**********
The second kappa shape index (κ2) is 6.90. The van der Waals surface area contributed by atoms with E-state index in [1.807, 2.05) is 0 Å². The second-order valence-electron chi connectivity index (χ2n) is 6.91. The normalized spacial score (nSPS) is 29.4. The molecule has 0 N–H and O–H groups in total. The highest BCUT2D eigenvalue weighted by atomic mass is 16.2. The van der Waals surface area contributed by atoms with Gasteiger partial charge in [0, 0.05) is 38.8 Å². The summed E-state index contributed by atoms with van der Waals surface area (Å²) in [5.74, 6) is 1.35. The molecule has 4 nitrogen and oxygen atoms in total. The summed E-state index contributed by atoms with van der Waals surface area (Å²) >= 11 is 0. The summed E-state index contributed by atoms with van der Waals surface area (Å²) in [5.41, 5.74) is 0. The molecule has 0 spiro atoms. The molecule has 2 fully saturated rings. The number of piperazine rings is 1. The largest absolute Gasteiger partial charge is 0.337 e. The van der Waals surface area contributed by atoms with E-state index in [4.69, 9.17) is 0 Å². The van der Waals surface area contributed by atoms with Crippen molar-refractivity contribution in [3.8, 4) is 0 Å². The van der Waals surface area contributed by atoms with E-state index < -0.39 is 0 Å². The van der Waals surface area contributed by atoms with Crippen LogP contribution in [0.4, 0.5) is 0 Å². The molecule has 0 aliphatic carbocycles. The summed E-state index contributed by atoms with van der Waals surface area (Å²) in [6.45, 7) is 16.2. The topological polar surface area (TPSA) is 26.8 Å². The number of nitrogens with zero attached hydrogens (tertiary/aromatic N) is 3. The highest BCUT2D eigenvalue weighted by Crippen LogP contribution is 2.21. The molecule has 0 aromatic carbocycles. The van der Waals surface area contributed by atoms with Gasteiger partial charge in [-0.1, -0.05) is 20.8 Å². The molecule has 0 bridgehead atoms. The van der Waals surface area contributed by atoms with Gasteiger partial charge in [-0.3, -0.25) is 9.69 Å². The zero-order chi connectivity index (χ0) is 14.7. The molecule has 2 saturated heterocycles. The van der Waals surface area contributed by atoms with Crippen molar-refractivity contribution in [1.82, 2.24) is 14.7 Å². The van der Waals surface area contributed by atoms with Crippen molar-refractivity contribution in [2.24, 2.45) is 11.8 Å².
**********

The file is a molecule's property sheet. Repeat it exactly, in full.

The second kappa shape index (κ2) is 6.90. The van der Waals surface area contributed by atoms with E-state index in [1.807, 2.05) is 0 Å². The second-order valence-electron chi connectivity index (χ2n) is 6.91. The normalized spacial score (nSPS) is 29.4. The molecule has 0 N–H and O–H groups in total. The highest BCUT2D eigenvalue weighted by atomic mass is 16.2. The van der Waals surface area contributed by atoms with Gasteiger partial charge in [0, 0.05) is 38.8 Å². The summed E-state index contributed by atoms with van der Waals surface area (Å²) in [5.74, 6) is 1.35. The molecule has 4 nitrogen and oxygen atoms in total. The summed E-state index contributed by atoms with van der Waals surface area (Å²) >= 11 is 0. The summed E-state index contributed by atoms with van der Waals surface area (Å²) in [5.41, 5.74) is 0. The molecule has 0 spiro atoms. The molecule has 2 fully saturated rings. The number of piperazine rings is 1. The largest absolute Gasteiger partial charge is 0.337 e. The van der Waals surface area contributed by atoms with E-state index in [4.69, 9.17) is 0 Å². The van der Waals surface area contributed by atoms with Crippen molar-refractivity contribution in [3.8, 4) is 0 Å². The van der Waals surface area contributed by atoms with E-state index < -0.39 is 0 Å². The van der Waals surface area contributed by atoms with Crippen LogP contribution in [0.4, 0.5) is 0 Å². The molecule has 0 aliphatic carbocycles. The summed E-state index contributed by atoms with van der Waals surface area (Å²) in [6.45, 7) is 16.2. The topological polar surface area (TPSA) is 26.8 Å². The number of nitrogens with zero attached hydrogens (tertiary/aromatic N) is 3. The highest BCUT2D eigenvalue weighted by Crippen LogP contribution is 2.21. The molecule has 0 aromatic carbocycles. The van der Waals surface area contributed by atoms with Gasteiger partial charge in [-0.1, -0.05) is 20.8 Å². The molecule has 0 bridgehead atoms. The van der Waals surface area contributed by atoms with Gasteiger partial charge in [-0.3, -0.25) is 9.69 Å². The zero-order chi connectivity index (χ0) is 14.7. The molecule has 2 saturated heterocycles. The van der Waals surface area contributed by atoms with Crippen molar-refractivity contribution in [1.82, 2.24) is 14.7 Å². The van der Waals surface area contributed by atoms with Crippen molar-refractivity contribution in [2.24, 2.45) is 11.8 Å².